Letters to the Editor, July 22, 2015
High-speed rail link is crucial for city
The last phase of the Guangzhou-Shenzhen-Hong Kong express rail link will be concluded as soon as possible.
This line will connect Hong Kong with the rest of China. Mainland citizens already enjoy a clean and fast transit experience when they travel between the country's largest cities.
In this regard Hong Kong is far behind the rest of the nation.
With 70 per cent of the construction work done, the SAR government now faces a delayed completion date for a project which is already over budget.
Some people are asking who should be blamed for these problems.
We certainly deserve a satisfactory explanation. However, finger-pointing will not provide any solutions.
Legco has no choice but to agree to supplementary funding.
A pro-pan-democratic think tank, the Professional Commons, suggested the project should be aborted.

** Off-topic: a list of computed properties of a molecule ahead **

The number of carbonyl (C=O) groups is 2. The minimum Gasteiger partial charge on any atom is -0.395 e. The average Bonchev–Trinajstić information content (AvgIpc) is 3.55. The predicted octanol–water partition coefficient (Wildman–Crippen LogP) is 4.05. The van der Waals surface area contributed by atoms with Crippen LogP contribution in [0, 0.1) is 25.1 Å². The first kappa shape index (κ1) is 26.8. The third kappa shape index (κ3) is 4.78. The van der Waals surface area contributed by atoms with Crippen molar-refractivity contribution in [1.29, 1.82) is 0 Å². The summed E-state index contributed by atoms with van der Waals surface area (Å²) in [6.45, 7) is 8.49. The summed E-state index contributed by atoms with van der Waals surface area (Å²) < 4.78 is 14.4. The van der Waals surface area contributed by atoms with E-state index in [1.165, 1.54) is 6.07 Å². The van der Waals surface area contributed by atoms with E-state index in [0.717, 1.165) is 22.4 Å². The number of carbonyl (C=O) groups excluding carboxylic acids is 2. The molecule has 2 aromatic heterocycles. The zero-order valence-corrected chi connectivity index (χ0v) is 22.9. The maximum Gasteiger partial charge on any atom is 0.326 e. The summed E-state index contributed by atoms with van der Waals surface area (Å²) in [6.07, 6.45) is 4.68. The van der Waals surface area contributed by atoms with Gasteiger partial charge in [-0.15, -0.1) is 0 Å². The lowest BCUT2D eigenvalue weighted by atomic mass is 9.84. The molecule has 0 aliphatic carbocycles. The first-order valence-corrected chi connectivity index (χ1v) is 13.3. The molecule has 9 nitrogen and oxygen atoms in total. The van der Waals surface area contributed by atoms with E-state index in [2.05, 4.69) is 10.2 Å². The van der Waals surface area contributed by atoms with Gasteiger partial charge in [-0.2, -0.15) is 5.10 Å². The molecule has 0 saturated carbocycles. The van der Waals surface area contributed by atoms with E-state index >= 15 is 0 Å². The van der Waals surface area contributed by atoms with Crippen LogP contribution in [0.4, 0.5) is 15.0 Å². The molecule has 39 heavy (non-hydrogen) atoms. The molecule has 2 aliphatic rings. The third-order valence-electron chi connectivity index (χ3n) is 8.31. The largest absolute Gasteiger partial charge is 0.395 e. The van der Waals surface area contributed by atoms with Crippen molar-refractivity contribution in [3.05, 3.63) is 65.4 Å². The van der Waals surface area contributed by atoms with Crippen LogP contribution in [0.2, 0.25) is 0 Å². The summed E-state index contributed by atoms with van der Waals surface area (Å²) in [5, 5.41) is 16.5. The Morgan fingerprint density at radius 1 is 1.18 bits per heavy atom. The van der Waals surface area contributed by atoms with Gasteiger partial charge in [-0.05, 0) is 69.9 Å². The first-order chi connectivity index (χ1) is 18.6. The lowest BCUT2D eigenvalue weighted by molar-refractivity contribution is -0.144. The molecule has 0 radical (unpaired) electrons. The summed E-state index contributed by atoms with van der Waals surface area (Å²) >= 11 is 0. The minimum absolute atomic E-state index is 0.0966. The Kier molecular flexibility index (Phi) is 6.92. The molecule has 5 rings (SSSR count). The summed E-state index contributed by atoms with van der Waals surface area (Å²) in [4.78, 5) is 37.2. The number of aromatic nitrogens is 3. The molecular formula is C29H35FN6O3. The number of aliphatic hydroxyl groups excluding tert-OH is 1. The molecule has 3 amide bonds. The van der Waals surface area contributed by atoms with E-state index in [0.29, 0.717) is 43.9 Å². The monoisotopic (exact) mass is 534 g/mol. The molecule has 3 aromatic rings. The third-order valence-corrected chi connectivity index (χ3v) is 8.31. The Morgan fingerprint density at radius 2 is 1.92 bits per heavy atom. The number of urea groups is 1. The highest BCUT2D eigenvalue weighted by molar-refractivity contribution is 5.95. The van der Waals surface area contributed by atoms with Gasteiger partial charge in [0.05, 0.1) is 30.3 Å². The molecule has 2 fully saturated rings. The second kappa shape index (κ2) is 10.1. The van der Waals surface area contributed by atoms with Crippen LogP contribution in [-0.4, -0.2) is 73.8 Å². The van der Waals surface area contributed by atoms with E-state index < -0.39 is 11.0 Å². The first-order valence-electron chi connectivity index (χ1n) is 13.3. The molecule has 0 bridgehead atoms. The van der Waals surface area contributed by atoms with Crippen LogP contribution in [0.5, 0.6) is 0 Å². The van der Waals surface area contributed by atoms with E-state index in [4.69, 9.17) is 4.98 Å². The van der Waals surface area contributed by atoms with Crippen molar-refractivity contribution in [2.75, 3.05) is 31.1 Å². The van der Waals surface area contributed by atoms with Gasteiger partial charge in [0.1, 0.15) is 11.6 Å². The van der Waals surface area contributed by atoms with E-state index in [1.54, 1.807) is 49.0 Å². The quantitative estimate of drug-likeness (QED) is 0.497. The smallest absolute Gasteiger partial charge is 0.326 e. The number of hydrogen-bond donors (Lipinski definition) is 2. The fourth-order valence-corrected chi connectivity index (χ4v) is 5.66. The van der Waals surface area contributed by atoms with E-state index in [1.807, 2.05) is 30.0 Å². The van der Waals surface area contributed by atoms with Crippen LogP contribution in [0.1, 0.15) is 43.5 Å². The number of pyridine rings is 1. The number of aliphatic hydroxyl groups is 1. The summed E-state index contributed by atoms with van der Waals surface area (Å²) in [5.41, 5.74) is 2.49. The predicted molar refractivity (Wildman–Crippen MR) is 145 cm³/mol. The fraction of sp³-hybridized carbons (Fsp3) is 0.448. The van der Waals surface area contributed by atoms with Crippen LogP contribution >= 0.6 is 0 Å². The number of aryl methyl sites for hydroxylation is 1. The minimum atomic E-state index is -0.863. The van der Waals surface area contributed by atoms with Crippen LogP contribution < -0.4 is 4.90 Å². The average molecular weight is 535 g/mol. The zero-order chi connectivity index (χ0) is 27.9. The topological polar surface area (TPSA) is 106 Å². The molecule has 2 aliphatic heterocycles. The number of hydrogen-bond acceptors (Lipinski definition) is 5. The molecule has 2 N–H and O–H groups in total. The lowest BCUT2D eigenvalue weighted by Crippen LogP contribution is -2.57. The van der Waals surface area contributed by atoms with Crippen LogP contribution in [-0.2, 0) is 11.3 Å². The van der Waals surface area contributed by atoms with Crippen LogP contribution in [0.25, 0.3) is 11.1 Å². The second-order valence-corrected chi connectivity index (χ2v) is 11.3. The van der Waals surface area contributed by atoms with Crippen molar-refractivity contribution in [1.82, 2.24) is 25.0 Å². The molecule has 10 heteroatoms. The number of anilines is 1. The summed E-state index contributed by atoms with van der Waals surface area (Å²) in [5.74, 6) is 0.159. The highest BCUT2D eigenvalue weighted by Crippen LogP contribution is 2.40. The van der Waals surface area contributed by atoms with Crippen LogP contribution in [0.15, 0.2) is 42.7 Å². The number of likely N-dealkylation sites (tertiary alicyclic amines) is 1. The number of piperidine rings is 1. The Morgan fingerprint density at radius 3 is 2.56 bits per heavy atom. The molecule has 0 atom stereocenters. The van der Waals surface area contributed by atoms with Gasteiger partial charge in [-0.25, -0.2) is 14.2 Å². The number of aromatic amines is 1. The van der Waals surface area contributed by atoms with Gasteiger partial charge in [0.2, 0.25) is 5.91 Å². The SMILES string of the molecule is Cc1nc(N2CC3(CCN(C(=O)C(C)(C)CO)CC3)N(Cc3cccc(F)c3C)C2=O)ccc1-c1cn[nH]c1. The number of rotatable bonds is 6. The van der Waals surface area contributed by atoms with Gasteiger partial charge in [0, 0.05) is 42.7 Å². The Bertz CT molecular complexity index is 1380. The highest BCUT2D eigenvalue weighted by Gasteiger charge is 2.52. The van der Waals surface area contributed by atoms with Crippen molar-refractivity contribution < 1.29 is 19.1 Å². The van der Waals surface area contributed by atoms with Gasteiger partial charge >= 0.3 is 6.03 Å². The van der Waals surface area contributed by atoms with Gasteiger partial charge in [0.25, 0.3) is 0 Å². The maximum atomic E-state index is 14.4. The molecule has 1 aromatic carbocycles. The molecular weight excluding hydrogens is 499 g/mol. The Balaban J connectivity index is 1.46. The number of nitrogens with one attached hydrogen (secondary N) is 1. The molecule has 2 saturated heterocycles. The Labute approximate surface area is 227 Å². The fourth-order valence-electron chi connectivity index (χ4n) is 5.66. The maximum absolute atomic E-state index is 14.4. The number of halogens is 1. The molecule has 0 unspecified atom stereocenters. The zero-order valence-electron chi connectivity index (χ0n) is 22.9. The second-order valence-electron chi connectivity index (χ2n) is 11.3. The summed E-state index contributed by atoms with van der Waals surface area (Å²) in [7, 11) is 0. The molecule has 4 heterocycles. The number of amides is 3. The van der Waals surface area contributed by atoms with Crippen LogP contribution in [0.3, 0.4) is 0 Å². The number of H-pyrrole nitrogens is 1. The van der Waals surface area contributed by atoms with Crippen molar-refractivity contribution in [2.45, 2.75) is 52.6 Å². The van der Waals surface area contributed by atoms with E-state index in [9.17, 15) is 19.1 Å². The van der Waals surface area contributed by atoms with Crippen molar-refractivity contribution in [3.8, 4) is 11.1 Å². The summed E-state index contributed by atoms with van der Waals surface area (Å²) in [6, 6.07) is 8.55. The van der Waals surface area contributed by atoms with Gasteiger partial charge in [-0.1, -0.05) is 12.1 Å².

They said it would be foolish to waste more taxpayers' money. Even over decades the railway would not pay its way.
They suggested that the tunnels that have already been dug could house shopping arcades and the rest could be allocated for community use. They showed examples of successful underground facilities overseas.
We are talking about paving the last mile of the railway, a rail link that is for all citizens.
Fancy shopping malls with designer-label stores are just for the rich. We should be part of the wider community of the nation.
Hong Kong has been one of the leaders in gross domestic product per capita in China.
We can afford the additional construction costs. But what we cannot afford to do is distance ourselves from the rest of China.
The door to the mainland has always just been left ajar.
With the high-speed rail link that door will be opened all the way. The positive ripple effects will be felt by all of Hong Kong's 18 districts and so there is no excuse for giving up at this late stage.
Hong Kong needs this transport hub which connects us to our motherland.
Arthur Lam, member, professional committee, Democratic Alliance for the Betterment and Progress of Hong Kong
Recalling bad old days of rationing
The government has tried to alleviate citizens' fears about the tainted water scare in Hong Kong by taking samples and testing lead levels from more estates.